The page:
In this ICAEW modelling good practice blog instalment, I will be taking a closer look at flags and masks and how they can be used to improve your models, as covered in pages 16 and 17 of the Financial Modelling Code.
If accounting has double entry bookkeeping at its core, then similarly three statement Financial modelling uses those same concepts to keep the model in balance. As most of us should be aware, the components of an accounting entry are i) the value, ii) the date, iii) the accounts to be posted to, and iv) a narrative; and to be effective in carrying out the right postings, we need to keep track of all four components within the model:
 value will be derived in some form of company specific computation (e.g. revenue = unit price x unit volume);
 date is dictated by the column the calculation occurs in;
 narrative is represented by the row label; and finally
 the accounts to be posted to are taken care of by the linkages and wiring in your model.
But what about when things change over the timeline of your model, what’s the best way to keep track? This blog will focus on how to make sure your model is doing the right things at the right time in a way that’s easy to understand and update, via the practical use of flags and masks.
Things change!
Almost all financial models will include some requirement to perform different calculations in different time periods. It could be that a loan is received from a certain date so repayments need to start, or a transition occurs from an actual to a forecast period, or we need to make periodic payments of corporation tax. We need a way to make the model do what we want it to and modify the behaviour of the calculations over the timeline.
Why flags?
A simplistic approach to tackling a change in behaviour over time would be to use a different formula in each period. For example, in an actuals period use a formula to call up a historical P&L but in a forecast period link to your forecast workings instead. The result is one formula in the first few columns of a row, and a different formula used in the last few columns. This is almost always a bad idea because it means the model can’t easily be updated to accommodate more actual periods as time moves on without editing formulae, which is not very user friendly and has a big risk of error – as discussed in Intro to Financial Modelling  Part 6: Formula blocks and consistency.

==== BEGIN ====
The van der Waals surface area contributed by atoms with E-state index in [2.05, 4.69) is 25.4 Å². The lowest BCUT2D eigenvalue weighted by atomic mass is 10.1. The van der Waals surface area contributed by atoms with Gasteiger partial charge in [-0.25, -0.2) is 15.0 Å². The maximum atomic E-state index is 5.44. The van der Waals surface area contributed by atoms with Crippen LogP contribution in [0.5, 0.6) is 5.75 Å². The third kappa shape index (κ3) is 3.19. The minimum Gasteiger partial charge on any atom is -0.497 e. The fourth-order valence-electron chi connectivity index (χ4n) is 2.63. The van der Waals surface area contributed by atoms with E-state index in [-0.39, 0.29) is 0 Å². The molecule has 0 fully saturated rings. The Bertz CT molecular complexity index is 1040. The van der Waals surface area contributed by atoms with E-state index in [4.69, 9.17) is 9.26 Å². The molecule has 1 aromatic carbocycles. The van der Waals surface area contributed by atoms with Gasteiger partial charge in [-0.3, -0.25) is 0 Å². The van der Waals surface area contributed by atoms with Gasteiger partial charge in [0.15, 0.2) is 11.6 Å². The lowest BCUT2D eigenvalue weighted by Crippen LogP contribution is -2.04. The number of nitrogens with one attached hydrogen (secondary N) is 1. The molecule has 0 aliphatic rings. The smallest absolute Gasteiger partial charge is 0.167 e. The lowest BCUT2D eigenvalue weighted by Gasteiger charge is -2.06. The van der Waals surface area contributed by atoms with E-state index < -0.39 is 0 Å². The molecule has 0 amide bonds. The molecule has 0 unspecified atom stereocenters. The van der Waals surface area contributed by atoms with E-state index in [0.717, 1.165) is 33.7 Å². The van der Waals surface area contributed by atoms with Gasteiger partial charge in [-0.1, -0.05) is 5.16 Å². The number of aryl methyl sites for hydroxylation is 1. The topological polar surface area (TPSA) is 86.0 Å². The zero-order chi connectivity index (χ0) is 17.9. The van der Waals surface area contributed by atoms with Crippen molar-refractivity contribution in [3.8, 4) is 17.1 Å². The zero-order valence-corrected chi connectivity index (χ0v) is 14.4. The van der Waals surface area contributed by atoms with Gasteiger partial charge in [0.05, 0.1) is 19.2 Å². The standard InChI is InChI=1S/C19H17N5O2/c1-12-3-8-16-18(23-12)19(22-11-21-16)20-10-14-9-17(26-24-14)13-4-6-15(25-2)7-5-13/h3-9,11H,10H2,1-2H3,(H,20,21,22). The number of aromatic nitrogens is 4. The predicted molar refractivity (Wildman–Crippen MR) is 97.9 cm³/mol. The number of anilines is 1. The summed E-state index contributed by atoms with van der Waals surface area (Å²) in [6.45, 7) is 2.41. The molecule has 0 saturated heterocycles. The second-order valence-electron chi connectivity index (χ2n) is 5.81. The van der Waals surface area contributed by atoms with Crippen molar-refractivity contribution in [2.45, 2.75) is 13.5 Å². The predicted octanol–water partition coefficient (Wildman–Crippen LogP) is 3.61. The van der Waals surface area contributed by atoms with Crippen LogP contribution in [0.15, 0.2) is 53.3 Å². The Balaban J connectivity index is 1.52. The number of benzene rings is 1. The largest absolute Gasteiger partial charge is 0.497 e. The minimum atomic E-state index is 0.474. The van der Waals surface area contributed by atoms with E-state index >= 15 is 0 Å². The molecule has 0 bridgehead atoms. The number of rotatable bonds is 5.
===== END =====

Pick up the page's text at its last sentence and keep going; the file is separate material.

A better approach is to write formulae which will perform both actions (look up historical data and reference forecast workings) and use an IF function to determine which one to use. The IF function will likely rely on a date based test to determine whether a given period is an Actual or Forecast period. This could be built into the call up function, something like this:
Value Formula = IF(LastActualDate <= ColumnDate, Actual Value, Forecast Value)
However, if the logical test is being used in multiple formulae throughout the model then it makes sense to pull that logical test out as a separate flag, so that each different value formula doesn’t need to repeat the test and can instead refer to the result of the flag:
Flag Formula = IF(LastActualDate <= ColumnDate, TRUE, FALSE)
Value Formula = IF(Flag, Actual Value, Forecast Value)
Flags vs Masks